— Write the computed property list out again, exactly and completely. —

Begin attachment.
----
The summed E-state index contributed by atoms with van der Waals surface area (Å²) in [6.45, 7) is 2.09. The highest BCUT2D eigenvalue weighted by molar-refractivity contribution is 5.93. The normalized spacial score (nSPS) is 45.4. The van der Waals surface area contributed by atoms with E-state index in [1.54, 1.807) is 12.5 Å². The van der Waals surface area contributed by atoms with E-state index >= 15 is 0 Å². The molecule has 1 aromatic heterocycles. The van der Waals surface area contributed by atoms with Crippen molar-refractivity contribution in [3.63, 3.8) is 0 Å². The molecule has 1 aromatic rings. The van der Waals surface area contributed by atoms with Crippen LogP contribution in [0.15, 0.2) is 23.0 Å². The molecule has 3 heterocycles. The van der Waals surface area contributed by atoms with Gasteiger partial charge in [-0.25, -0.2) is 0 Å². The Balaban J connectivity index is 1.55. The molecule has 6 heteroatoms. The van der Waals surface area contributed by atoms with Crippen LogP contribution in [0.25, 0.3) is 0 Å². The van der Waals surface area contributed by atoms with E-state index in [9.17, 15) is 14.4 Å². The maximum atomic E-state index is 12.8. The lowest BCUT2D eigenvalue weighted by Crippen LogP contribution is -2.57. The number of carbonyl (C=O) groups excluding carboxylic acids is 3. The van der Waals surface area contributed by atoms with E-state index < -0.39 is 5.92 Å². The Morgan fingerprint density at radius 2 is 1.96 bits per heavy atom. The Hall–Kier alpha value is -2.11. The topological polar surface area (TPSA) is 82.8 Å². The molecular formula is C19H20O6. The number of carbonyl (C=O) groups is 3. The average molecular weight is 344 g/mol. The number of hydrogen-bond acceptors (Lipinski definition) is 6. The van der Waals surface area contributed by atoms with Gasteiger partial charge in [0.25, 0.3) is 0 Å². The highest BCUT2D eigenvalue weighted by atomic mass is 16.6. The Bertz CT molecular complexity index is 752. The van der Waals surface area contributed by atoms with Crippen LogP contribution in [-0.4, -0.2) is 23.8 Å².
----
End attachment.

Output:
The summed E-state index contributed by atoms with van der Waals surface area (Å²) in [6.45, 7) is 2.09. The highest BCUT2D eigenvalue weighted by molar-refractivity contribution is 5.93. The normalized spacial score (nSPS) is 45.4. The van der Waals surface area contributed by atoms with E-state index in [1.54, 1.807) is 12.5 Å². The van der Waals surface area contributed by atoms with E-state index >= 15 is 0 Å². The molecule has 1 aromatic heterocycles. The van der Waals surface area contributed by atoms with Crippen molar-refractivity contribution in [3.63, 3.8) is 0 Å². The molecule has 1 aromatic rings. The van der Waals surface area contributed by atoms with Crippen LogP contribution in [0.15, 0.2) is 23.0 Å². The molecule has 3 heterocycles. The van der Waals surface area contributed by atoms with Gasteiger partial charge in [-0.25, -0.2) is 0 Å². The Balaban J connectivity index is 1.55. The molecule has 6 heteroatoms. The van der Waals surface area contributed by atoms with Crippen LogP contribution in [0.25, 0.3) is 0 Å². The van der Waals surface area contributed by atoms with E-state index in [9.17, 15) is 14.4 Å². The maximum atomic E-state index is 12.8. The lowest BCUT2D eigenvalue weighted by Crippen LogP contribution is -2.57. The number of carbonyl (C=O) groups excluding carboxylic acids is 3. The van der Waals surface area contributed by atoms with E-state index < -0.39 is 5.92 Å². The Morgan fingerprint density at radius 2 is 1.96 bits per heavy atom. The Hall–Kier alpha value is -2.11. The topological polar surface area (TPSA) is 82.8 Å². The molecular formula is C19H20O6. The number of carbonyl (C=O) groups is 3. The average molecular weight is 344 g/mol. The number of hydrogen-bond acceptors (Lipinski definition) is 6. The van der Waals surface area contributed by atoms with Gasteiger partial charge in [0.25, 0.3) is 0 Å². The highest BCUT2D eigenvalue weighted by atomic mass is 16.6. The Bertz CT molecular complexity index is 752. The van der Waals surface area contributed by atoms with Crippen LogP contribution in [-0.4, -0.2) is 23.8 Å².